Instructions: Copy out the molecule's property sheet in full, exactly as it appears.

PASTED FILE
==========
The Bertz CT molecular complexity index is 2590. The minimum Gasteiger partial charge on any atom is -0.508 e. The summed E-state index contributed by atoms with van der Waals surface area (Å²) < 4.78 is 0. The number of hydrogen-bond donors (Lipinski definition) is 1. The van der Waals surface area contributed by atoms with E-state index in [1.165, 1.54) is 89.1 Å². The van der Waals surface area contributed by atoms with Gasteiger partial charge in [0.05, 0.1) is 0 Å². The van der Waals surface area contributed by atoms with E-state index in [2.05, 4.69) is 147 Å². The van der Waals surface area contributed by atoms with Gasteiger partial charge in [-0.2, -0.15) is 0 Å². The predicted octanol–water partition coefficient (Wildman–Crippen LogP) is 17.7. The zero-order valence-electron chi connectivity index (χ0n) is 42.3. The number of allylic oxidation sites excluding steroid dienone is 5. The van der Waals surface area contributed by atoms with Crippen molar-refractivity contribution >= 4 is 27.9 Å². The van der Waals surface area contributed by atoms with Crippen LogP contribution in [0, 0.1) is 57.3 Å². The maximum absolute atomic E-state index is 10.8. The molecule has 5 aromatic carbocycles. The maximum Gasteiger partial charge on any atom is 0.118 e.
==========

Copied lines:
The Bertz CT molecular complexity index is 2590. The minimum Gasteiger partial charge on any atom is -0.508 e. The summed E-state index contributed by atoms with van der Waals surface area (Å²) < 4.78 is 0. The number of hydrogen-bond donors (Lipinski definition) is 1. The van der Waals surface area contributed by atoms with E-state index in [1.165, 1.54) is 89.1 Å². The van der Waals surface area contributed by atoms with Gasteiger partial charge in [0.05, 0.1) is 0 Å². The van der Waals surface area contributed by atoms with E-state index in [2.05, 4.69) is 147 Å². The van der Waals surface area contributed by atoms with Gasteiger partial charge in [-0.2, -0.15) is 0 Å². The predicted octanol–water partition coefficient (Wildman–Crippen LogP) is 17.7. The zero-order valence-electron chi connectivity index (χ0n) is 42.3. The number of allylic oxidation sites excluding steroid dienone is 5. The van der Waals surface area contributed by atoms with Crippen molar-refractivity contribution >= 4 is 27.9 Å². The van der Waals surface area contributed by atoms with Crippen LogP contribution in [0, 0.1) is 57.3 Å². The maximum absolute atomic E-state index is 10.8. The molecule has 5 aromatic carbocycles. The maximum Gasteiger partial charge on any atom is 0.118 e.